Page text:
Olusegun Obasanjo, Dickie Davis, David Kilcullen and Greg Mills
Voters in Colombia have rejected a landmark peace deal with FARC rebels in a shock referendum result, with 50.2% voting against it. This represents a serious setback – but not a fatal one – to efforts to end one of the modern world’s most prolonged conflicts.
US Treasury has added new sanctions against North Korea for the fourth time this year – a significant increase in the frequency of their application and an indication of a shifting mood in the corridors of Washington
Despite some vocal opposition, Barack Obama now has enough support in the US senate to ensure the Iran nuclear deal is approved. Domestic manoeuvring and foreign interventions characterise the president's success.
Mechanisms for dispute resolution and sanctions ‘snap back’ will be amongst the most important of the new Iran deal. They are also the most difficult to understand, and contain potentially problematic areas of ambiguity.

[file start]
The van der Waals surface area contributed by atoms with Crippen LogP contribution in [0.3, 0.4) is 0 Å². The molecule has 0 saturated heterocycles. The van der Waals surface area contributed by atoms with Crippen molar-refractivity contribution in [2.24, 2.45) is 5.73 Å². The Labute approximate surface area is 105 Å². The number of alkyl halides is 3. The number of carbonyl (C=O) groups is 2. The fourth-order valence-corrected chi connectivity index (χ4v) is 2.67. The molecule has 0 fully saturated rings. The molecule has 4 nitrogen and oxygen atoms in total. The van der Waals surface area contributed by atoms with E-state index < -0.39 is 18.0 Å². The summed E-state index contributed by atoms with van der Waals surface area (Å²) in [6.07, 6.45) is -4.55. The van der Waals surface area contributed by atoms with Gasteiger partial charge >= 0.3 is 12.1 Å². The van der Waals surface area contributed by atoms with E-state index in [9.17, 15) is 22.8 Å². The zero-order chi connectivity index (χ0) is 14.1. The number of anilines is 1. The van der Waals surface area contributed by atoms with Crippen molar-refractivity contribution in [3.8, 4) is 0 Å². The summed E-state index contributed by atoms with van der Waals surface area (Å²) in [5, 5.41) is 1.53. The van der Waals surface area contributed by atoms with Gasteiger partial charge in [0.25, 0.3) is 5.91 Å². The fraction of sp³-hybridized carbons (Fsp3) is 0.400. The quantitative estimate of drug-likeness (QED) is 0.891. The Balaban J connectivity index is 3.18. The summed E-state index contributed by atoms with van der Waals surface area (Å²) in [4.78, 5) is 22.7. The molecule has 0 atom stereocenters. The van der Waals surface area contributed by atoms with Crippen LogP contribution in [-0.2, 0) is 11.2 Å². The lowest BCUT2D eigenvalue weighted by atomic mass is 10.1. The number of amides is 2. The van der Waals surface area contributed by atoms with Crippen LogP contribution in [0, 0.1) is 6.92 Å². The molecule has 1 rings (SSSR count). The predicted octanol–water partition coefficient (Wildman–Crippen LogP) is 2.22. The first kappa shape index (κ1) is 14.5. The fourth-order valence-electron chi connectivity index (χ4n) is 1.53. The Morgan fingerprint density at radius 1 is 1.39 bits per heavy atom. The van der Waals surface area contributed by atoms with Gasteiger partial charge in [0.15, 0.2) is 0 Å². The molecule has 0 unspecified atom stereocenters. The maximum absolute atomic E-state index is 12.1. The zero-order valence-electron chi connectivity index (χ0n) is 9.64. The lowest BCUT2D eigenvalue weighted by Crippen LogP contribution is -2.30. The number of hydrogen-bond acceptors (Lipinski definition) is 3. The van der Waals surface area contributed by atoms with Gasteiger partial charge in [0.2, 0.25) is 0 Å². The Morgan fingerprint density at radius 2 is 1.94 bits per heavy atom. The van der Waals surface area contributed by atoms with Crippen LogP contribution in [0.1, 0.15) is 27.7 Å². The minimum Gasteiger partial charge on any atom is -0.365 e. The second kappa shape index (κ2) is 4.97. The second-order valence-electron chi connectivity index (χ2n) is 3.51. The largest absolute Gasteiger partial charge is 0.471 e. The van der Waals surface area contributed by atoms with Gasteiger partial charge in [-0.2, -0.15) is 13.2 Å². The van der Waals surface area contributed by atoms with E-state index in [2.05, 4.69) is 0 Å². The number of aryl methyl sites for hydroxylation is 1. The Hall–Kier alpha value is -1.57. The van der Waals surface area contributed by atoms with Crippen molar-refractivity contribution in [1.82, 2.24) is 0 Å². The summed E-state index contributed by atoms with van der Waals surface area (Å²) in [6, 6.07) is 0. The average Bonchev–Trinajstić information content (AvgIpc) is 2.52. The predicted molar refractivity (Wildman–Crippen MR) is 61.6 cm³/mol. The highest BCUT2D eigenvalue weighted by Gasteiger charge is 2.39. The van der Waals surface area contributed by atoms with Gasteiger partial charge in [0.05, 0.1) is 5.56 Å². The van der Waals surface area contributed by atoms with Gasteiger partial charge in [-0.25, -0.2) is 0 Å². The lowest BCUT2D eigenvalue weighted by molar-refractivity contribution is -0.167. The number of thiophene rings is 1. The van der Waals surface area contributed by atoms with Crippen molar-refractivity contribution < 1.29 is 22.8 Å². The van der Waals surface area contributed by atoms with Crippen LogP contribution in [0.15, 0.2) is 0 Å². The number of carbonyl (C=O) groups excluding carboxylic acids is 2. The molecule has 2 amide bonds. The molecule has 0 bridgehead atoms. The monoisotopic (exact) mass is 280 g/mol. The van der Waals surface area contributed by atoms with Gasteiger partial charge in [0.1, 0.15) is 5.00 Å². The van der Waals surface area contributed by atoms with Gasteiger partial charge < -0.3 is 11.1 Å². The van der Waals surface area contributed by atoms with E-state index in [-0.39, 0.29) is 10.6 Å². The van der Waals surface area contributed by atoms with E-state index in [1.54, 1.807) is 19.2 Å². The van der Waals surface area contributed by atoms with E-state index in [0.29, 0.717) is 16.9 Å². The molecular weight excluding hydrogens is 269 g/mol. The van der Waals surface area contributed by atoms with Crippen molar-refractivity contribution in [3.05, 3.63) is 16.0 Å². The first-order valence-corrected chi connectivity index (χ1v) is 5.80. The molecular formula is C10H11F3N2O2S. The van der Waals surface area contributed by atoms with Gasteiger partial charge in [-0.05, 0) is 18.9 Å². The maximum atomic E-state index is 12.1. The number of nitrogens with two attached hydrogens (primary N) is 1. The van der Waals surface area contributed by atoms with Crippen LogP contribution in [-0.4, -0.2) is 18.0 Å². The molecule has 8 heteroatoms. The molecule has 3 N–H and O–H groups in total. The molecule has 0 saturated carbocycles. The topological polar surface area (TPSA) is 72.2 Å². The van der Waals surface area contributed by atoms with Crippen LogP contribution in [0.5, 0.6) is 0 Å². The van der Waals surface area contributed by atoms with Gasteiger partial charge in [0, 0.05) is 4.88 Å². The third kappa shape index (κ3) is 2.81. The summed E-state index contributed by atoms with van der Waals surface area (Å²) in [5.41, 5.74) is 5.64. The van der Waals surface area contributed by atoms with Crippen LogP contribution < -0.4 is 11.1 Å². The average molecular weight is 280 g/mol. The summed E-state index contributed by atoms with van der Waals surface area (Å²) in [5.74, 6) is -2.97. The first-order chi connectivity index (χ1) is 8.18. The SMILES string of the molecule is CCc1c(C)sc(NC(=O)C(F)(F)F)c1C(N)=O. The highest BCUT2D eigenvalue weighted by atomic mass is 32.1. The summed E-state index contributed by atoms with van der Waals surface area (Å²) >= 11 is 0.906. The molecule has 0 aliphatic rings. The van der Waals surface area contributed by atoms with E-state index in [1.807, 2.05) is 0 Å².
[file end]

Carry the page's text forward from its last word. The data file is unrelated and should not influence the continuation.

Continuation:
The deal between Russia and the United States over Syria is more an agreement to disagree rather than a pact between two powers which see eye to eye. But its impact could be profound for Barack Obama's foreign policy legacy.
Critics accuse President Obama of walking into a Russian trap. But even partial implementation of the disarmament plan reduces the likelihood that chemical weapons are used, without foreclosing any American options.
With no clear strategy or set of political objectives, President Obama had set red lines for chemical weapons use in Syria. This has locked him into credibility spiral which was difficult for him to free from, even after a resolution to the chemical weapons question.
President Obama's recent speech on counter-terrorism policy defended drone strikes while suggesting a new determination to close Guantanamo. To undermine the narrative of international terrorists, he must show that force is a less efficient tool than the observance of universal values and the rule of law.
Recent allegations by the Canadian authorities about Al-Qa'ida in Iran has ignited a flurry of commentary. Experience suggests however that the release of limited intelligence of this nature is fraught with dangers for the public trust and risks being counter-productive.